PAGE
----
Academic Programs 
      

A Political Reading of Paul’s Letters   (SC-647)
  Fall 2005

This course will explore the letters of the Apostle Paul from the perspective of power and politics, in particular how Paul and his congregations engaged the Roman imperial order of his day. A case study will be undertaken in how Paul addressed a critical institution of the Roman order - slavery - in his Letter to Philemon.  The course will include readings and discussions both of Paul's letters and relevant Greek and Roman literature (in translation), and how a political reading of these ancient writings can inform our own engagement in matters of power and politics from the perspective of faith today. 

 

Meeting Day, Time and Dates: 
Wednesdays from 4:30 p.m. to 6:50 p.m., beginning September 14

Efrain Agosto
Professor of New Testament
 


Contact Information:

phone: 
(860) 509-9500
email:

 

Course Syllabus


Office hours: Wednesdays 3:15 to 4:15 PM Or by appointment

Course Description

This course will explore the letters of the Apostle Paul from the perspective of power and politics, in particular how Paul and his congregations engaged the Roman imperial order of his day. Particular attention will be focused on Paul’s letters to important urban centers of the Roman Empire, namely Thessalonica, Philippi, Corinth, Rome and the various cities in the Roman province of Galatia. A case study will be undertaken in how Paul addressed a critical institution of the Roman order - slavery - in his Letter to Philemon. Differences in resistance or accommodation to the politics of empire will be discussed in light of what many consider to be post-Pauline correspondence, including Colossians, Ephesians and especially the Pastoral Epistles (1-2 Timothy and Titus). The course will include readings and discussions both of Paul’s letters and some relevant Roman and Greek literature, and how a political reading of these ancient writings can inform our own engagement in matters of power and politics from the perspective of faith today.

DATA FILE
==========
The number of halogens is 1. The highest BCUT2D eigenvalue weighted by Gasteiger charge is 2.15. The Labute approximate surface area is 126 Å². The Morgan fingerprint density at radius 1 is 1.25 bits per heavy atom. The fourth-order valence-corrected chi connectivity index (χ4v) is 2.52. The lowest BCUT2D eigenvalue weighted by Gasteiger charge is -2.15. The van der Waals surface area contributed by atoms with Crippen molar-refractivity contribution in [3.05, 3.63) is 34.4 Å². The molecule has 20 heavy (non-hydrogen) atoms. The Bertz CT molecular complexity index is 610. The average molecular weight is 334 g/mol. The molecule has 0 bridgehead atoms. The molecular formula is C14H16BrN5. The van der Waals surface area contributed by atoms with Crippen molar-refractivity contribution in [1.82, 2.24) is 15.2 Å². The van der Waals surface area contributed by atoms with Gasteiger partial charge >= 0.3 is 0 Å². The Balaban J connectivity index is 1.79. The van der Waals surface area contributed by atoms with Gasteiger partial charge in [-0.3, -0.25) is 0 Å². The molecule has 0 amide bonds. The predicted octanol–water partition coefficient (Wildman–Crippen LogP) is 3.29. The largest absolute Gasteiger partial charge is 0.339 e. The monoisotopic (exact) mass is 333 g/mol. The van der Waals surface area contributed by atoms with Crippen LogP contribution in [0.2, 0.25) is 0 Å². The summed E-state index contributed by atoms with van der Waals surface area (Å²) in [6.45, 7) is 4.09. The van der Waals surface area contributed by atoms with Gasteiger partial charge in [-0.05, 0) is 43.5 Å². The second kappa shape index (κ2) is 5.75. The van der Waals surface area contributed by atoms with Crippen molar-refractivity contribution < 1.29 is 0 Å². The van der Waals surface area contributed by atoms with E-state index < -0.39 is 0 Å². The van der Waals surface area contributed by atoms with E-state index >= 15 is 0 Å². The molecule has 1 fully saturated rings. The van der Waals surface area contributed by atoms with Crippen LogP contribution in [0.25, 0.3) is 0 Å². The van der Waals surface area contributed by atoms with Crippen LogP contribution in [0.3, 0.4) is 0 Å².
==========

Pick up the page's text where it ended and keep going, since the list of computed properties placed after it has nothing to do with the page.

Course Objectives

By the end of this course the student will have:

  1. Explored the Pauline letters in light of the political reality surrounding the Pauline mission – the Roman Empire.

  2. Studied each Pauline letter taking into account the historical and cultural context in which it was written, namely the urban centers of the Roman Empire, and the immediate concerns of the congregations that received the letters. 

  3. Analyzed various theological, ethical and ministerial themes that emerge from these contexts, both inside and outside the Pauline assemblies, and how Paul addresses the way in which the needs of his congregations relates to the world of the Roman Empire.

  4. Discuss the various connections between Paul’s “political theology” and similar concerns that have emerged in the practice of faith today, that is, how people of faith relate to the political realities that surround us today.

 

Course Requirements

  1. Attendance & informed participation in all classes. 

  1. Reading

    1. Required Reading (Available for Purchase)

Richard Horsley, ed., Paul and Empire: Religion and Power in Roman Imperial Society (Harrisburg, PA: Trinity Press International, 1997).

______________, ed.,  Paul and Politics: Ekklesia, Israel, Imperium, Interpretation (Harrisburg, PA: Trinity Press International, 2000).

______________, ed., Paul and the Roman Imperial Order (Harrisburg, PA: Trinity Press International, 2004).

_________________, Religion and Empire: People, Power and the Life of the Spirit (Minneapolis: Fortress Press, 2003).

Robert Jewett, Paul the Apostle to America: Cultural Trends & Pauline Scholarship (Louisville, KY: Westminster/John Knox Press, 1994).

Wayne Meeks, ed., The Writings of St. Paul, Norton Critical Edition (New York: W.W. Norton & Co., 1972).

 

    1. Reserved Reading (Copies in Library)

“The Acts of Paul and Thecla” in Bart D. Ehrman, ed., The New Testament and Other Early Christian Writings: A Reader (New York/Oxford: Oxford University Press, 1998, 2004), 177-182.

Efrain Agosto, “A Postcolonial Commentary on Philippians,” in Fernando Segovia & R.S. Sugirtharajah, Postcolonial Commentary on the New Testament (Sheffield: Sheffield Academic Press, forthcoming), manuscript copy of chapter in library reserve.